In the anxious brain, the amygdala, which is the deep emotional part of our brain is super sensitive and it can set off lots of false alarms, a bit like an annoying house alarm in the middle of the night. We can end up feeling strung out, heart racing, restless and tense and exercise can have a therapeutic effect on our mood. Let us find out why.
Does exercise release endorphins?
Yes, exercise triggers the release of endorphins. These are our bodies natural pain killers and they also create feelings of pleasure. There are also several key hormones at play which also help regulate our mood.
Imagine your favourite food, imagine eating it right now, your brain is remembering the feeling of pleasure you experienced last time you ate that food. Dopamine is our pleasure hormone which is released by endorphins and the more you exercise the more endorphins you release, yes you guessed it, resulting in more pleasure! That post workout bliss feeling is all down to those endorphins.
Exercise can help relieve anxiety by increasing serotonin. This is a chemical which is responsible for maintaining mood balance. Boosting your brain health and giving your overall wellbeing a well-deserved lift, serotonin improves sleep which regulates our circadian rhythm. Our mood is definitely boosted when we have experienced a goodnight’s sleep.
Also known as the love hormone, Oxytocin reduces stress by lowering cortisol levels producing a happy and calm feeling. Give someone a hug and you release oxytocin; you can also increase “happy hormones” with yoga and stretching.
Which exercise is best for anxiety?
Any amount of exercise is better than none, however raising your heart rate, increasing your breathing, and getting a sweat on will help to release endorphins. Although a 10-minute burst of exercise has a beneficial effect on mood, a regular program of at least 30 minutes of medium intensity exercise, several times a week, would be optimum.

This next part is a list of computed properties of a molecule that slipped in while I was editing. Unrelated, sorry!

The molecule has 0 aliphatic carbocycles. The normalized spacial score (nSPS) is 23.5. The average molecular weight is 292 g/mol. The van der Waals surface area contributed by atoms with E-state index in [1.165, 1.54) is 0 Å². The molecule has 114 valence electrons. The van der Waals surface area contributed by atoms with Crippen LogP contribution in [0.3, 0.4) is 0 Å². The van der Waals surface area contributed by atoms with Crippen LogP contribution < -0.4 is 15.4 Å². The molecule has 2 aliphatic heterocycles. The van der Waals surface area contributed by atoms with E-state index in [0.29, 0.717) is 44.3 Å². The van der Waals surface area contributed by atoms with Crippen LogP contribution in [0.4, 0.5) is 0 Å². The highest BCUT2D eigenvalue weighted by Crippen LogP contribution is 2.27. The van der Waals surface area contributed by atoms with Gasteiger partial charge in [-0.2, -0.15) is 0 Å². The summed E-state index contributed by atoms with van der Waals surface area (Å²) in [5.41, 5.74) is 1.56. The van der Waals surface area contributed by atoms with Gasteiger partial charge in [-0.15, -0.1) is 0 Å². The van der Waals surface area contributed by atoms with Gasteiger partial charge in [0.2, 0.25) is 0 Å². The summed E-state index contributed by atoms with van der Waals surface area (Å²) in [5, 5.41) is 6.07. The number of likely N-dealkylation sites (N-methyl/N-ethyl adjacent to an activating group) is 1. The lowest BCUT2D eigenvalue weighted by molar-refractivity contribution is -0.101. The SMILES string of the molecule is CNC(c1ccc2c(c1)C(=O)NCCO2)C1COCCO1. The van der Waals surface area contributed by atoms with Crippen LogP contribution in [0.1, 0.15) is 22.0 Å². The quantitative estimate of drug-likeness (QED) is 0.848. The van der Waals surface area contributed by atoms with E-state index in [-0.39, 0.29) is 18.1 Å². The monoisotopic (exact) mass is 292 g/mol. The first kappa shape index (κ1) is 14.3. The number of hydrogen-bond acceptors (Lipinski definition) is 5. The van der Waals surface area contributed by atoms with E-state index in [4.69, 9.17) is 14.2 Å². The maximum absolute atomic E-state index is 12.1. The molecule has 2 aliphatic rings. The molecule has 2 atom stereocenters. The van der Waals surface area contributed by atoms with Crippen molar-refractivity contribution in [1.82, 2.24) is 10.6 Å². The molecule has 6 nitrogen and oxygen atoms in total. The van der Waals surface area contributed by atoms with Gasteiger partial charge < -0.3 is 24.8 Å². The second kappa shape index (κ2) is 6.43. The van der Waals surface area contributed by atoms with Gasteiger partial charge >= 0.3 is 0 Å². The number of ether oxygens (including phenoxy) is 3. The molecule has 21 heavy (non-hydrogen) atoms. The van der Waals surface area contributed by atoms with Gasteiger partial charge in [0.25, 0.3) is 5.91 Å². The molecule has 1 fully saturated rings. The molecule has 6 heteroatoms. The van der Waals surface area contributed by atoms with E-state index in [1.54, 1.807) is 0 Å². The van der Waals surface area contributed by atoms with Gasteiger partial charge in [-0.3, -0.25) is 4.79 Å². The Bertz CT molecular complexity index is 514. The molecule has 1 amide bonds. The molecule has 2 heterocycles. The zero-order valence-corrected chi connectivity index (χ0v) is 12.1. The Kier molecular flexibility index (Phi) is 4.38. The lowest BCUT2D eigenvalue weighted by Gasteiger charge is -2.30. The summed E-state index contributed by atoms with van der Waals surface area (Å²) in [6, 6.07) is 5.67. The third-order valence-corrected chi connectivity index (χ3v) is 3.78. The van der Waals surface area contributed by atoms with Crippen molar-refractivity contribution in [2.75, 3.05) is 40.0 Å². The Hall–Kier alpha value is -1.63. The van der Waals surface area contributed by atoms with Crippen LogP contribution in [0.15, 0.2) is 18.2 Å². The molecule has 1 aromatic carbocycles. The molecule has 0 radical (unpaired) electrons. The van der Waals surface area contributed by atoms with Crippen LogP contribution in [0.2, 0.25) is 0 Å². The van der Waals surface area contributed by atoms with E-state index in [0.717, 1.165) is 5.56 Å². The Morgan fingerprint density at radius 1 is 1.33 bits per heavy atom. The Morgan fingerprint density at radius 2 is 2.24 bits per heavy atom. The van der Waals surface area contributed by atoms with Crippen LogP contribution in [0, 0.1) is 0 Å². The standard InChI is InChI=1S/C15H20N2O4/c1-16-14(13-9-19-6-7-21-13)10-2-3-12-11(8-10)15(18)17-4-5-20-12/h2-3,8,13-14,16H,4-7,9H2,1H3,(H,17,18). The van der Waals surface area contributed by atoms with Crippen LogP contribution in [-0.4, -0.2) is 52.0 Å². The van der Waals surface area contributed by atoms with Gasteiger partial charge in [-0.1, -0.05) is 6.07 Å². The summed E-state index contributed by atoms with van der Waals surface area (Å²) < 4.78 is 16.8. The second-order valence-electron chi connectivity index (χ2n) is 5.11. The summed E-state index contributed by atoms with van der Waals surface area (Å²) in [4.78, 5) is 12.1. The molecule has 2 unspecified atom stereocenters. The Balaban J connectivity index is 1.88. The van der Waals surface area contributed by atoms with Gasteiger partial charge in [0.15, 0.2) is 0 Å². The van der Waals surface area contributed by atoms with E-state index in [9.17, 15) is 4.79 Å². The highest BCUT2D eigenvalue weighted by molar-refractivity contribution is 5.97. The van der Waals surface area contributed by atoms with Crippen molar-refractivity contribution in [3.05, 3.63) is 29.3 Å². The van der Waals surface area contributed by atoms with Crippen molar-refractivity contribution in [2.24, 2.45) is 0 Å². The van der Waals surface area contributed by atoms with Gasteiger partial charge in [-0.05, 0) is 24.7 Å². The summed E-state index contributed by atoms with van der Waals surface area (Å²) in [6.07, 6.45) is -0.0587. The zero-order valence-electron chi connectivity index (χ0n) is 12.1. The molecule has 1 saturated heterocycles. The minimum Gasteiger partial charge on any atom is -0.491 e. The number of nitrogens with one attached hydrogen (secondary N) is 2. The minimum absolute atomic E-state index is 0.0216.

Not all physical activity has to be structured. Getting outside in nature has a calming effect on the mind, try a hike, run or a walk but more importantly do something that you like that makes you feel good. It is hard to feel anxious when you are doing something that makes you smile.
What is the best time to exercise?
Cortisol levels are naturally higher in the morning, this is what helps give us that burst of energy we need to get out of bed. Those levels gradually reduce throughout the day unless our adrenal glands are triggered to produce more Cortisol which is often because of stress. If you feel anxious, exercising post lunch when cortisol levels are naturally lower may help reduce these feelings.
Less is more, try little and often alternating high intensity exercises like HIIT with strength and stretching to balance your body and mind.
We may not be able to change the high stress culture we live in, but we can change the way we manage it.
Claire Cole has designed an Anti-anxiety workout series, suitable for all fitness levels, designed to boost the right balance of brain chemistry to leave you feeling energized and alert.
Want to learn more about mental health and fitness? Visit: www.movementforminds.com
You can also check out Decathlon’s free daily fitness activities on PLAY to get started.